English Civil War
King Charles I ascended to the thrones of England, Scotland and Ireland in 1625. At that time the monarch had the sole power to enact laws but relied on parliament to enforce the collection of taxes. Charles proved to be a poor politician. He treated parliament with contempt and as a consequence divisions grew between the king, who stubbornly refused to consider parliament's petitions, and parliament who were increasingly reluctant to cooperate in raising funds for the king. Puritans in parliament were suspicious that the king would undermine the Protestant character of the Church of England following his marriage to a Catholic princess. Divisions between the two sides came to a head when parliament attempted to impeach one of the king's military commanders after a failed intervention in support of the French Hugenots in 1627. Charles responded by dissolving parliament, but finding himself short of funds he assembled Parliament a year later and was forced to accept the Petition of Right in return for the funds he needed. Parliament was dissolved again in 1629, and Charles ruled without parliament for a further 11 years. Over the next decade Charles angered Puritans in England by introducing what they saw as Roman Catholic practices into the Church of England and by imposing fines on those who didn't attend Anglican services. When he attempted to introduce these reforms into Scotland he was met with a violent rebellion. The king's armies were defeated and he was forced to concede the independence of the Scottish Church. Charles tried twice more to defeat the rebels but this only resulted in the Scots armies occupying much of Northern England and Charles was forced to pay protection money to them to prevent the pillage of the area. Desperately short of money and with a weak army unable to defend England, Charles was forced to recall parliament in 1640. Parliament took advantage of the king's weak position by forcing him to recognise the right of parliament to assemble regularly and restricting his tax-raising powers. Parliament inflicted further humiliation on Charles when they arrested and executed the king's chief advisor on a charge of treason for granting concessions to Irish Catholics, sparking a rebellion in Ireland. Enraged by parliament's actions Charles lead an attempt to arrest parliamentarians for treason. He failed, and now war was now inevitable.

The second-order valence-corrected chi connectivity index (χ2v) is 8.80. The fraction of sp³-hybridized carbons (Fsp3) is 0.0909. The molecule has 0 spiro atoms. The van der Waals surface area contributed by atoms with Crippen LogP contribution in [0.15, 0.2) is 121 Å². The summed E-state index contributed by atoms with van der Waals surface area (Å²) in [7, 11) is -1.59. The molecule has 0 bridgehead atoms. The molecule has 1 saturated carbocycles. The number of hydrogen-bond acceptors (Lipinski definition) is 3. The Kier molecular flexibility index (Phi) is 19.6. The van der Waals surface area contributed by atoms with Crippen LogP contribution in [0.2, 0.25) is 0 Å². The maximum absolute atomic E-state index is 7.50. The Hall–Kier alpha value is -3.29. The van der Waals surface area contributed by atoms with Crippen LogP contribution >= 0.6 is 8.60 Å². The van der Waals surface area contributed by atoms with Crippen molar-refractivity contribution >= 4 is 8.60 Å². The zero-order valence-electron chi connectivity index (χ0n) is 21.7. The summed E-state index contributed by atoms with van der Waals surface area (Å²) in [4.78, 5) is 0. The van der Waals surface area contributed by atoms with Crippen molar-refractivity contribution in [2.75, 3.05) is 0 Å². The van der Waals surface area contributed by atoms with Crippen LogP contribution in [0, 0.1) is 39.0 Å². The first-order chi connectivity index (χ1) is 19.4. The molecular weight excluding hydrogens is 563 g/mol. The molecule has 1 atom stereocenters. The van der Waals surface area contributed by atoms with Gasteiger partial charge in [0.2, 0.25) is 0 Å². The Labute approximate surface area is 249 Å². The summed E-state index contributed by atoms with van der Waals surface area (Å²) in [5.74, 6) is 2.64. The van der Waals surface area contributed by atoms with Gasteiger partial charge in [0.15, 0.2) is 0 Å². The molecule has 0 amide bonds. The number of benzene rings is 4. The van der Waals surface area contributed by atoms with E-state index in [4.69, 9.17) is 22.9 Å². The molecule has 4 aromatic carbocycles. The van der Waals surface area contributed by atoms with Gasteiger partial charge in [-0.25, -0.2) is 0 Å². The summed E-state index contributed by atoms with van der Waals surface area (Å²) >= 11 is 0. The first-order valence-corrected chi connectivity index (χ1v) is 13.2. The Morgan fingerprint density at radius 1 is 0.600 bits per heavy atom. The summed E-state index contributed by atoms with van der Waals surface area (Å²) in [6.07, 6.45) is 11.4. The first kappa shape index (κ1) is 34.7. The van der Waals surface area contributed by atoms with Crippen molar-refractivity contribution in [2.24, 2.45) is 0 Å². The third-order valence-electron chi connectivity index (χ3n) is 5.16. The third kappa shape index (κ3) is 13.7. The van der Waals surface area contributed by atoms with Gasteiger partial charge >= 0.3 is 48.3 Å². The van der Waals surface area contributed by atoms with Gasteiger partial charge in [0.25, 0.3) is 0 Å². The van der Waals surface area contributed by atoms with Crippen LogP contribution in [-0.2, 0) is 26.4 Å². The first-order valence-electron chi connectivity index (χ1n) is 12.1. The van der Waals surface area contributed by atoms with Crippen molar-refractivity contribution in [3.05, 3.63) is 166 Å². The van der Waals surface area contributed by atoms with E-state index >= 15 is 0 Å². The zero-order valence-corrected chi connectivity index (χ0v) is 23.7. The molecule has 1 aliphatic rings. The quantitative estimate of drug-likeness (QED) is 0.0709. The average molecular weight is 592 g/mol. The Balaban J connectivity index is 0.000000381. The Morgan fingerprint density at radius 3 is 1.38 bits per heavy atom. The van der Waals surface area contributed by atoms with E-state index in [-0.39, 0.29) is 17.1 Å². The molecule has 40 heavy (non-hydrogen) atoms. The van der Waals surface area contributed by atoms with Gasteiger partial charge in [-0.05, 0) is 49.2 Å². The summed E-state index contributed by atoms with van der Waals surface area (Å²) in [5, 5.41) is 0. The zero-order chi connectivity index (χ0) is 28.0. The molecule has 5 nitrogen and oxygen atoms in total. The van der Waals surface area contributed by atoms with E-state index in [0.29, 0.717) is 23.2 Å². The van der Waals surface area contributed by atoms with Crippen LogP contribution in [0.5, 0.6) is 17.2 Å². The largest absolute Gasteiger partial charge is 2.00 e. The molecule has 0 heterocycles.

Fearing for his safety Charles left London, and toured the country to gain support for his cause, making Oxford his base. Parliament responded by recruiting its own armies. The royalists got the better of the early battles but their advances had been halted by the autumn of 1643. Charles reached a compromise with the Catholic rebels in Ireland to free up troops for the fight in England. In 1644 parliament made advances in the north thanks to a pact with the Scots, but suffered reverses in the west. In 1645 parliament formed the New Model Army under the command of Thomas Fairfax and Oliver Cromwell. At the Battle of Naseby in 1645 the royalist forces were decisively defeated. After further defeats the king placed himself under the protection of the Scots armies, who were involved in their own civil war. England was now under the control of an uneasy alliance between Parliament, the Scots and the Army, who had become a powerful independent force.
Whilst a prisoner of the Scots, the king negotiated an agreement to introduce religious reforms in Scotland in exchange for supporting a royalist rebellion in England. In 1648 a series of royalist rebellions broke out in England. After some initial reverses Army forces lead by Fairfax and Cromwell achieved a series of crushing victories that culminated in the defeat of the royalist and Scots armies at Preston.
Execution of the King